By Brian Ives
Towards the end of his two-plus-hour set last night at New Jersey’s Bergen Performing Arts Center, Chris Cornell joked about how his songs lack any sense of hope.
This line of conversation came while Cornell was explaining that he’d decided to cover U2’s classic “One,” because it’s a sad song, but one with some hope. To learn the words, he Googled “One lyrics,” and started learning the song. The problem, if you want to call it that, was that the lyrics he got were from Metallica’s “One,” not U2’s.
“And,” he laughed, “That song has no hope at all!” Alas, he stuck with Metallica’s lyrics for the version of the song he’s been performing at his solo shows for years.
It was a typical moment at Cornell’s show, a solo career-spanning acoustic show that the singer has been touring with for about seven years. Cornell showed his self-depreciating humor, and there’s a real warmth with the way he shares his stories with the audience.
And this, as longtime fans of Soundgarden know, is starkly different from the Cornell we saw fronting the legendary Seattle band in the late ’80s and ’90s. Back then, he didn’t seem to enjoy being on stage, particularly as the stages that Soundgarden played got bigger.
Today, as many of his peers have long since broken up, retired, or play much smaller venues, Cornell seems to appreciate the position that he’s in: Soundgarden are a working band, and his solo shows pack theaters around the country. These days, he probably thanks the fans more in one night than he did on the entire Superunknown tour.
In fact, before he even started, he noted that crowds on his current tour have been louder than usual, and he challenged the audience to be even louder than any previous crowds. He kicked off with a handful of solo songs: “Before We Disappear” from last year’s excellent Higher Truth, “Can’t Change Me” from his solo debut, 1999’s Euphoria Morning, and his latest, “‘Til the Sun Comes Back Around,” from this year’s film 13 Hours: The Secret Soldiers of Benghazi. Before the latter song he said, “It probably comes as no surprise to you that I’m a pacifist,” but sent the song out to the men and women of the military “Who do what they do so we can do what we do.” Cornell has never been overtly political, but it was the type of unifying comment that the country needs more of (and will probably get less of).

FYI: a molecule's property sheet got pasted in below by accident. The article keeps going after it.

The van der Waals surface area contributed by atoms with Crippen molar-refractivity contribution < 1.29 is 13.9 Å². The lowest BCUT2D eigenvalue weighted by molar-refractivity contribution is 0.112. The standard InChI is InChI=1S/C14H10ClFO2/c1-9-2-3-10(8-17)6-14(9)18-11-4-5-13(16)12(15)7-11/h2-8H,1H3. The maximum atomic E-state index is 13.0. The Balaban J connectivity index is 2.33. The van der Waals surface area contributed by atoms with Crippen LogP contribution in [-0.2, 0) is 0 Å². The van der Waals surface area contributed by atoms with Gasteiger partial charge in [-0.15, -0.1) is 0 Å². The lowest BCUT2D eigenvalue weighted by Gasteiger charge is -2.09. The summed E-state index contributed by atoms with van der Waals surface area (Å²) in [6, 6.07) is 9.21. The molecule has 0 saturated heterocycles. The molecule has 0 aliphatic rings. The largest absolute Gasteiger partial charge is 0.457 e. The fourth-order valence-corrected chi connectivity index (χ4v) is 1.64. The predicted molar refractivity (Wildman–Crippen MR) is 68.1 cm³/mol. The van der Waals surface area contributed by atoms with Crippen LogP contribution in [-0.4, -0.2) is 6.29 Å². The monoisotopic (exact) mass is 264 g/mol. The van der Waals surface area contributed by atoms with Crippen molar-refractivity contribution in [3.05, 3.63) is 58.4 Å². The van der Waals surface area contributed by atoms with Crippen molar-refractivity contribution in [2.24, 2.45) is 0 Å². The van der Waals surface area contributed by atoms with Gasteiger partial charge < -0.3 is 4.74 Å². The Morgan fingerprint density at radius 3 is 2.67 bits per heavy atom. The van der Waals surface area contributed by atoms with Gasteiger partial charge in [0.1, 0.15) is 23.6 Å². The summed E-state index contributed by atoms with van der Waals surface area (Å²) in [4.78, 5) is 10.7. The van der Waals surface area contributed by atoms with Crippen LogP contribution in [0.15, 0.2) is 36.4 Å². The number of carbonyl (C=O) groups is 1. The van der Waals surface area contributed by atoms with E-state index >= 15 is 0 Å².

After playing his now-iconic cover of Prince’s “Nothing Compares 2 U,” which he started playing last year, he described why there’s a mandolin “Nearly Forgot My Broken Heart” (also from Higher Truth). It was an impulse buy, he said, but he never thought he’d use it. When he wrote the song he recalled telling the instrument, “This is your moment, I’m gonna make you a star!”
He then said he was going to play a protest song “that’s perfect in every way… so I changed the lyrics.” He then did an update on Bob Dylan’s “The Times They Are A’ Changin’,” called “The Times They Are A’ Changin’ Back. “Come presidents blue and congressmen red,” he sang. “We do what’s been undone and undo it again/As we carry the load for the 1%, who bought you your seat at the table/Well the wine pours red and the hearts turn black, And the times they are a changin’ back.”
The other covers played it a bit more straight: Led Zeppelin’s “Thank You,” Bruce Springsteen’s “Atlantic City” (he was in New Jersey, after all) and even Mad Season’s “River of Deceit.” After the latter song, he spoke of his admiration of that band’s guitarist Mike McCready (also a member of Pearl Jam, and a one-time bandmate of Cornell’s in Temple of the Dog). “He’s the nicest, most amazing person.”
He then reconsidered part of that statement: “I did meet Stevie Wonder once, and he was really nice too. He wouldn’t remember it. He wouldn’t recognize me in the street.”
As the audience laughed/groaned at that one, he said, “It’s a fact! But he was really interested in what you had to say. Whereas Mike McCready is kind of interested in some of the things you have to say.”
Through the rest of the set, he thrilled fans with songs from the Soundgarden, Audiosoave and Temple of the Dog catalogs; he also played a song that seemed to be made up on the spot called “Lobster Song,” in which he wondered if he was a mollusk or a crustacean. As Cornell alluded to, his songs tend to be rather heavy, and it was fun to watch him play such a goofy song. One of the most enjoyable parts about his shows is seeing him have fun actually performing and talking with the audience.
He closed the show with the title track of Higher Truth, singing “You can fill the world with pain/Yeah if you want/I’ve seen it now/You can fill the world with hate/I’ve seen it done before/And I know how it all works out.” This is coming from the guy who, a quarter century ago, wrote and sang Soundgarden’s “Ugly Truth.” (“I don’t think I really/Understand you/And I can’t see why/I’d ever want to”). Is “Higher Truth” the “hopeful” song he’s been trying to write? Maybe not, taken on it’s own. But at least these days, he might be a little more open to understanding people, and at least giving them a good time for a few hours.